Service Dog Training Program Helps Wounded Veterans Avoid Incarceration
ASHEVILLE, N.C. – Warrior Canine Connection is offering a new program to support the Veterans Treatment Court in Asheville, North Carolina. Working with the Buncombe County Veterans Treatment Court, the WCC program utilizes service dog training as a community service option for Veterans involved with the criminal justice system.
“We are honored to be able to provide service dog training as a community service option in participation with the Buncombe County Veterans Treatment Court,” said Rick Yount, founder and executive director, Warrior Canine Connection. “Several Veteran participants have shared that they feel good about their volunteerism — helping to train the dogs but what they didn’t realize going in was just how much the training of the dogs would end up helping them. That’s a powerful testimonial to the impact these service dogs in training are having on our nation’s Veterans, and we’re thrilled to be providing this service in Asheville.”
The Asheville-based program marks the sixth WCC program working with Veteran Treatment Court programs, including four sites (Santa Clara, Santa Cruz, San Francisco and San Mateo Counties) in California and in Baltimore. The VTC program utilizes WCC’s Mission Based Trauma Recovery (MBTR) model in which Veterans work to overcome the stress of combat by training service dogs for their fellow Veterans.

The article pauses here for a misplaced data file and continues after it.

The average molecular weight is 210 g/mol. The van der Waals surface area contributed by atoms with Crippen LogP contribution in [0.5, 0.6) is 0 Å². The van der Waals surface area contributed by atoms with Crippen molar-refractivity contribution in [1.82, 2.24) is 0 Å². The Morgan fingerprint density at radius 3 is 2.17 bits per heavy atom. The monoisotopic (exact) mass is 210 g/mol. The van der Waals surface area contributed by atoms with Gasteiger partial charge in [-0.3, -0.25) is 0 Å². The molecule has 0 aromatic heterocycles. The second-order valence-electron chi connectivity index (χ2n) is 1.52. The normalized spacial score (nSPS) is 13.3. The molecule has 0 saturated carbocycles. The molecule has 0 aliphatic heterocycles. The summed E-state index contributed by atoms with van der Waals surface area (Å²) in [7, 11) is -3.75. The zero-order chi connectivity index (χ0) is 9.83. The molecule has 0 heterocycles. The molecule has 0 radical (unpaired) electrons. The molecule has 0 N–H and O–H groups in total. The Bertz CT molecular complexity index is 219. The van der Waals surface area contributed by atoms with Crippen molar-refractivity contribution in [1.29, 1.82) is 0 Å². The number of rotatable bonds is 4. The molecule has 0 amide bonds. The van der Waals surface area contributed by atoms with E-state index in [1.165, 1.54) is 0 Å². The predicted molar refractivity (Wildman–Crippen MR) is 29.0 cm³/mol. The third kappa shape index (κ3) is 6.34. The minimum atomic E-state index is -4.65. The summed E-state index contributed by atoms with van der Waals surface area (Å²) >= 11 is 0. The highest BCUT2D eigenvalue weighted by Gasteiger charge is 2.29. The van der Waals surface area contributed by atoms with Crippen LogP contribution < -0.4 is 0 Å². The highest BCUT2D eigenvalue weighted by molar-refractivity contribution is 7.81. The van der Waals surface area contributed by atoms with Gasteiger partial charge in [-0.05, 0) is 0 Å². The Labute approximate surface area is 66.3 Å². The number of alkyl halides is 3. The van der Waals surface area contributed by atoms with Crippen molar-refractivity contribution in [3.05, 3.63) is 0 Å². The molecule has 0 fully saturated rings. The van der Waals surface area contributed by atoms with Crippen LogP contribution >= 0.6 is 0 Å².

One Asheville participant shared the following thoughts on his participation in the VTC program:
“I love working with Clifford. As a combat-wounded Veteran, I have struggled physically (32 surgeries) and emotionally; to make human connections and to find my tribe after the Marines has been difficult. I think this is because I just don’t feel safe in my own skin, let alone around others. Working with Clifford, I feel normal. I feel like a person again. Who knew that working with these dogs would help me feel more like a human. Because of the work we are doing in WCC, I am able to speak to other people [now]. The best way to put it — Clifford keeps me calm. He is always happy to see me. And he responds to my moods. I am learning that I can control how I feel. And instead of being alone with my thoughts, I am often focusing on Clifford.”
Veterans involved in the courts are often required to complete a set number of community service hours. The dog training — offered through WCC — is one of the options on the docket. Training takes place on a weekly basis at the courthouse and Veterans can participate within the WCC program for the duration of their VTC commitment.
“I am so excited to have the VTC working with the Warrior Canine Connection,” said Honorable Judge Marvin Pope. “WCC (Amy and Clifford) has brought a new sense of joy into the courtroom that directly mirrors our non-punitive and supportive approach. I am seeing Veterans that are otherwise isolated and reserved (from unaddressed PTSD symptomatology) coming to life. Through this new modality, Veterans are learning critical skills of self-regulation, pro-social development and self-soothing. While we are training the service animal, it is actually a mutual process of growth and healing.”